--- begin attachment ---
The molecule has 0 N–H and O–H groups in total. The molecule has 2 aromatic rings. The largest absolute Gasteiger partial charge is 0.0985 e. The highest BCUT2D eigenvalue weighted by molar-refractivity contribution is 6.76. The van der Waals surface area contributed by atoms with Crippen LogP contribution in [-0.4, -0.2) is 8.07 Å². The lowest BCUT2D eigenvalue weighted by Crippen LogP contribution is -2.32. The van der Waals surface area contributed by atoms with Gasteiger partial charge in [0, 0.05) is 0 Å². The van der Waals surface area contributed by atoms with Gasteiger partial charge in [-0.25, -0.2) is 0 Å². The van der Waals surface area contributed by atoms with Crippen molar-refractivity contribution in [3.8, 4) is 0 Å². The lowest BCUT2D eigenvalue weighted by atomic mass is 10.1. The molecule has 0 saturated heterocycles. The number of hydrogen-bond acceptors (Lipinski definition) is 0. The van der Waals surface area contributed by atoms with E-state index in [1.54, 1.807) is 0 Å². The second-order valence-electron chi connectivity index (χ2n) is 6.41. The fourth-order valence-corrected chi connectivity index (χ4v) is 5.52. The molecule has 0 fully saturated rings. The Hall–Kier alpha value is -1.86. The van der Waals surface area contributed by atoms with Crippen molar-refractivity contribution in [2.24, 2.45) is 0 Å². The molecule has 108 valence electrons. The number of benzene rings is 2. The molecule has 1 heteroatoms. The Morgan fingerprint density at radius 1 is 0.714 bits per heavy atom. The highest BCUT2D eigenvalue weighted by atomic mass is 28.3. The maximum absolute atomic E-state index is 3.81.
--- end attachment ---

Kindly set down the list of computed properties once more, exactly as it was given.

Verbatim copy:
The molecule has 0 N–H and O–H groups in total. The molecule has 2 aromatic rings. The largest absolute Gasteiger partial charge is 0.0985 e. The highest BCUT2D eigenvalue weighted by molar-refractivity contribution is 6.76. The van der Waals surface area contributed by atoms with Crippen LogP contribution in [-0.4, -0.2) is 8.07 Å². The lowest BCUT2D eigenvalue weighted by Crippen LogP contribution is -2.32. The van der Waals surface area contributed by atoms with Gasteiger partial charge in [0, 0.05) is 0 Å². The van der Waals surface area contributed by atoms with Gasteiger partial charge in [-0.25, -0.2) is 0 Å². The van der Waals surface area contributed by atoms with Crippen molar-refractivity contribution in [3.8, 4) is 0 Å². The lowest BCUT2D eigenvalue weighted by atomic mass is 10.1. The molecule has 0 saturated heterocycles. The number of hydrogen-bond acceptors (Lipinski definition) is 0. The van der Waals surface area contributed by atoms with E-state index in [1.54, 1.807) is 0 Å². The second-order valence-electron chi connectivity index (χ2n) is 6.41. The fourth-order valence-corrected chi connectivity index (χ4v) is 5.52. The molecule has 0 fully saturated rings. The Hall–Kier alpha value is -1.86. The van der Waals surface area contributed by atoms with Crippen molar-refractivity contribution in [2.24, 2.45) is 0 Å². The molecule has 108 valence electrons. The number of benzene rings is 2. The molecule has 1 heteroatoms. The Morgan fingerprint density at radius 1 is 0.714 bits per heavy atom. The highest BCUT2D eigenvalue weighted by atomic mass is 28.3. The maximum absolute atomic E-state index is 3.81.